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Whats up guys,

Last June i bought my 2019 Black Ninja 400, honestly love this bike and it was perfect for someone like me who was new to motorcycles in general. Since last year ive gained roughly 20lbs and am weighing 240lbs standing at 6'2. i feel comfortable on the bike (or else i wouldn't have gotten it) but the last couple times ive riden this month wether it be in 20 or 10mph winds i cant even go 70-80 mph without the bike moving all over the **** place. Is this maybe just cause i still have to get use to riding in windy conditions or am i possibly too heavy/big for this bike? Looking for some thoughts and if anyone else has ever had a similar issue.
 

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A common beginners' mistake is to tighten up your arms when you're at highway speed, which creates a cycle of feedback between you and the bike and the wind. Wind hits you like a sail, sends the bike drifting off course, you tighten up your arms and grip which exacerbates the problem.

I'm only about 185lbs but I had a similar sensation until I got better at really loosening my grip on the bars and letting my whole upper body relax. Don't know if that's your problem, but it's something to pay attention to when you're on the highway.
 

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Whats up guys,

Last June i bought my 2019 Black Ninja 400, honestly love this bike and it was perfect for someone like me who was new to motorcycles in general. Since last year ive gained roughly 20lbs and am weighing 240lbs standing at 6'2. i feel comfortable on the bike (or else i wouldn't have gotten it) but the last couple times ive riden this month wether it be in 20 or 10mph winds i cant even go 70-80 mph without the bike moving all over the **** place. Is this maybe just cause i still have to get use to riding in windy conditions or am i possibly too heavy/big for this bike? Looking for some thoughts and if anyone else has ever had a similar issue.
Gusting wind will move you, no matter how large or small you are. The best thing you can do is take advantage of your windscreen and try to tuck under it. Wind coming from the front is annoying but as @chronax posted, you need to loosen up. I'd say you should be gripping the tank of your bike with your thighs. This will help stabilize you on it. Also, when you get a gust of wind from the side, it will feel awful...and you will feel it move the bike. Again, grip the tank tight with your thighs and it tuck into the bike. It will stop you from moving around in your lane.
 

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I went on an hour ride the other day in 20mph or so winds and it was the nicest windy ride I have taken. My trick was to rest my left arm on the tank and tuck over it, the wind only moved my helmet, the bike stayed on course and it was pretty nice. So in short,relax your grip and find a comfy spot to rest on the bike and it should help you out. Now your muscles after a windy hour tucked might be a different story lol.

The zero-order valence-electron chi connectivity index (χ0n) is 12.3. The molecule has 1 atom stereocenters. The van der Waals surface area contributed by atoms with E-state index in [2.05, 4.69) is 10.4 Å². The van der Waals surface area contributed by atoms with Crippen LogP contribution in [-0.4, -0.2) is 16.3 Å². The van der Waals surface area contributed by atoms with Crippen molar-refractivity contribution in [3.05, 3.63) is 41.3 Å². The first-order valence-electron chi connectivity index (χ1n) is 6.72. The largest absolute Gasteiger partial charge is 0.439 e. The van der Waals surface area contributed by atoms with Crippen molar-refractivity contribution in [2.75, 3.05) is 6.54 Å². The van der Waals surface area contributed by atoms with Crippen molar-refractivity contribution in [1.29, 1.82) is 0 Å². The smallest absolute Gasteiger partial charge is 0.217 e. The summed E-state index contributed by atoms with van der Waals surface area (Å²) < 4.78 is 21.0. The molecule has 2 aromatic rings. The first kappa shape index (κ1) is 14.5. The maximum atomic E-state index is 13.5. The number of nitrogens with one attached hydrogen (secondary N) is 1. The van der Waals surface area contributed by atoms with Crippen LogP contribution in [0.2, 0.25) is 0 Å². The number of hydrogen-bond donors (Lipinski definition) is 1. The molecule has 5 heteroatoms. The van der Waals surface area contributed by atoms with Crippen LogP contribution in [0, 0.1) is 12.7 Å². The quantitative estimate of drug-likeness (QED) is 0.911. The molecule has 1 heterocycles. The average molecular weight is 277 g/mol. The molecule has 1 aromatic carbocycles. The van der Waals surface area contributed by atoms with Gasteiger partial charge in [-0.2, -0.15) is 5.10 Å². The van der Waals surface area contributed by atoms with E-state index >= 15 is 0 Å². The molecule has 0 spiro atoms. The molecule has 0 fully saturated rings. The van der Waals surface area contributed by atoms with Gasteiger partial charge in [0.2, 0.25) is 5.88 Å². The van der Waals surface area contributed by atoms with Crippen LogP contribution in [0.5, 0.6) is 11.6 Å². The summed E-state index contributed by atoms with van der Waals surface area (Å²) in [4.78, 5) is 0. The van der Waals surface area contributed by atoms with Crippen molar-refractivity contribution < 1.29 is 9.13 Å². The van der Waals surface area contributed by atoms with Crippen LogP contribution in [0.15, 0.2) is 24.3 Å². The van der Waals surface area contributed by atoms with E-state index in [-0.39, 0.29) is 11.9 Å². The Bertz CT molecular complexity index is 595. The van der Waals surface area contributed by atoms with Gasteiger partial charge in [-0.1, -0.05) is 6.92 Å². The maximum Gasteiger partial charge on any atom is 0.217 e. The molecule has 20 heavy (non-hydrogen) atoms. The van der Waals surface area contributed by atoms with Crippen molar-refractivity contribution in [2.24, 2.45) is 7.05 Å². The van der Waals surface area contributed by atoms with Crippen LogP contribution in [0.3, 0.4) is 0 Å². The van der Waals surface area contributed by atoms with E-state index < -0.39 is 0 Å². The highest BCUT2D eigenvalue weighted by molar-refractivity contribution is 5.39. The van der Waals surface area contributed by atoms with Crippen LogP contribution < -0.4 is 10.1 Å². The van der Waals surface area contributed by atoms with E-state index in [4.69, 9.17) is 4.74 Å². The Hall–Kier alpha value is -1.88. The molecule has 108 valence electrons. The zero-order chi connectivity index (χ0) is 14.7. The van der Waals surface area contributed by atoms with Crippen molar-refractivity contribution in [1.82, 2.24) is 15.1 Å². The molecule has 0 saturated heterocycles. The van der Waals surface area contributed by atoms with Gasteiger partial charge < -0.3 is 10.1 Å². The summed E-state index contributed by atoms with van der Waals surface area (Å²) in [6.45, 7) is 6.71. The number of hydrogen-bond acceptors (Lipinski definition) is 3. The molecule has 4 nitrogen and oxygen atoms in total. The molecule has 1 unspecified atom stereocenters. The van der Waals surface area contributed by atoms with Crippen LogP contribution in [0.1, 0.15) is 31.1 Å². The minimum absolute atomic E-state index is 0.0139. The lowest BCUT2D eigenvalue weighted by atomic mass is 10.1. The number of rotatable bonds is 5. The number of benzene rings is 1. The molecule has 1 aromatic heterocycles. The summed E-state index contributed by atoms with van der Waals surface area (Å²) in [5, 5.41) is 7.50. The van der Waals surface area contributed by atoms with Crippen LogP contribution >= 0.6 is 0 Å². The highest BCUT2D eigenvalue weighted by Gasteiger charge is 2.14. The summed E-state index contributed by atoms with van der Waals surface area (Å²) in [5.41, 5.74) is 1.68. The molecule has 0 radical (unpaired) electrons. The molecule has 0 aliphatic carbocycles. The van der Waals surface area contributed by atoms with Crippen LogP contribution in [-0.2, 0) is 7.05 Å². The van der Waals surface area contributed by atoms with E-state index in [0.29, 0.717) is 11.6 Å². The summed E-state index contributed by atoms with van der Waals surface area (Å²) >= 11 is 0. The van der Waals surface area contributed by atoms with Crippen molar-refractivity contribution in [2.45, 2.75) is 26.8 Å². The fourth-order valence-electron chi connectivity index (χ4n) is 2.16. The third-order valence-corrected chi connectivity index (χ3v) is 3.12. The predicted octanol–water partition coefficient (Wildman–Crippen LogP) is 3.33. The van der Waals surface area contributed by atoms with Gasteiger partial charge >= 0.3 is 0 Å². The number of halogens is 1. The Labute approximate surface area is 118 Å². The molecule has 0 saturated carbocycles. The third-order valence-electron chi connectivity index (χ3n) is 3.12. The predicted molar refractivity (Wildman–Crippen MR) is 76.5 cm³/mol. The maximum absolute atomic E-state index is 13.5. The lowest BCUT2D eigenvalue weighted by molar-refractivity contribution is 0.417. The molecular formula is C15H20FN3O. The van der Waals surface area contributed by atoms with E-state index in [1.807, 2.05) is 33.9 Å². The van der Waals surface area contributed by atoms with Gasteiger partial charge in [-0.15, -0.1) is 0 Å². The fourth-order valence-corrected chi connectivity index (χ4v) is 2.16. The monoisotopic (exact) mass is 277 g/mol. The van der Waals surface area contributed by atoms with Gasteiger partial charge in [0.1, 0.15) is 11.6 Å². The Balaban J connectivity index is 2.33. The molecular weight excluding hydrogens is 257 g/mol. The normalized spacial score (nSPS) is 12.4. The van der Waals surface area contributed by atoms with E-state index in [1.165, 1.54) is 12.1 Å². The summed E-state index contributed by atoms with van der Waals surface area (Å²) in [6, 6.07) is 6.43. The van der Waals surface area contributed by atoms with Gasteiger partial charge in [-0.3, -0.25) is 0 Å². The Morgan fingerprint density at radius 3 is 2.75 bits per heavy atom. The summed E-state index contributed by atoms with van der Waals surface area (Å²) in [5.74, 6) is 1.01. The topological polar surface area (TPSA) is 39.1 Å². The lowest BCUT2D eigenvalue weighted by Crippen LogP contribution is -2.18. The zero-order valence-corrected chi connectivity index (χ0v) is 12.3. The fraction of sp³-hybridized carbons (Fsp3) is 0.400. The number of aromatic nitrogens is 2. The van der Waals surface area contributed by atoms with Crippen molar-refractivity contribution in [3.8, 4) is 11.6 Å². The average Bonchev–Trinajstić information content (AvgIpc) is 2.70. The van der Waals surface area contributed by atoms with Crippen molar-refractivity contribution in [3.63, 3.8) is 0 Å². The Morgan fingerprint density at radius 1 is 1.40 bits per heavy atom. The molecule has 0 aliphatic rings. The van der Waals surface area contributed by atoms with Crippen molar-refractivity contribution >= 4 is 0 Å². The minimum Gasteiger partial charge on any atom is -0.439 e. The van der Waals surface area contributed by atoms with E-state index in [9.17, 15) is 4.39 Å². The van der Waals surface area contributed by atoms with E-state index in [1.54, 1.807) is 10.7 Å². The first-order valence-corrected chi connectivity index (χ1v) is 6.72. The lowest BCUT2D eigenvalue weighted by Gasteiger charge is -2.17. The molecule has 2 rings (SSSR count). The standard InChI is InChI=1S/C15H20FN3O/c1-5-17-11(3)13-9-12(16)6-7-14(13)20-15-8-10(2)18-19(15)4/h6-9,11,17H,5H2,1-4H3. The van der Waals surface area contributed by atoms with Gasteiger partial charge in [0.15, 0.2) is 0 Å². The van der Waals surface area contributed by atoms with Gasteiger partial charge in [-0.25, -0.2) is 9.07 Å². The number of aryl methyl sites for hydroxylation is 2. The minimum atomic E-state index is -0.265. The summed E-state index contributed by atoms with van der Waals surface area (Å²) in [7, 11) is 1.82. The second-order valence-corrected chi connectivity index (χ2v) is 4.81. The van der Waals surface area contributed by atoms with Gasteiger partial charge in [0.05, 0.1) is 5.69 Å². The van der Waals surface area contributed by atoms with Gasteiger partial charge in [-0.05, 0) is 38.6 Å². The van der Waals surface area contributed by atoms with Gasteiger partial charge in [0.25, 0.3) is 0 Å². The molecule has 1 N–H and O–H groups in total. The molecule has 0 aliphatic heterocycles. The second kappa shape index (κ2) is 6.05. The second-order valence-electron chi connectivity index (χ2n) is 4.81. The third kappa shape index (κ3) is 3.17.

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I agree I’m on a Z400 so literally no wind protection. I find if I lean into it kinda like super man my helmet diffuses most of the wind. Definitely grip the tank with your thighs that helps a lot too. Otherwise just trust your bike. You’ll get more comfortable as you ride it more.
 

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I live in Wisconsin now but I used to live in North Dakota, so I know about wind.

The advice above is good. Keep relaxed so you are not fighting the physics that keeps your bike upright. Grip with your legs and keep your arms loose. You might be blown sideways, but you won't be blown over if you let the bike do it's job. I find it best just to lean into the wind and be especially aware of my surroundings.

The wind is something to practice in and get used to just like other aspects of riding. Once I became proficient at highway riding, I purposefully sought out windy days to improve my skills. Personally, I start paying the wind close attention at about 20 mph; it's real work to ride by about 30 mph; and I have to slow down from highway speeds (and possibly choose a different route) as the wind approaches 40 mph. But that's after years of practice and getting caught in it while traveling. (I once had to outrun a truly nasty storm as there was no available shelter, like a highway bridge, for at least 20 miles.)

Tucking is good, but with your height you may benefit from a touring windshield. I have a Zero Gravity touring screen and it directs most of the air over my head when 5'7" me is sitting upright, and I can tuck all the way in.

Your surroundings govern riding on highways on windy days. You may find yourself leaned into the wind in order to travel in a straight line. Hills, bridges, and other traffic--particularly semis--can block the wind and then you suddenly veer in the direction you're leaning. I also find it a head-trip to be leaning into the wind and steering the bike the other direction. It's just weird to be leaned left while the bike is moving right to follow a highway curve. And unstable gusting conditions can be a pain under any situation. Slow down if you feel that gusty wind may blow you out of your lane, and consider rerouting to slower roads until the conditions improve. Some steeply hilled areas as well as city "canyons" can redirect the wind so it can become very unpredictable--slowing down will always increase your control and improve your margin for error.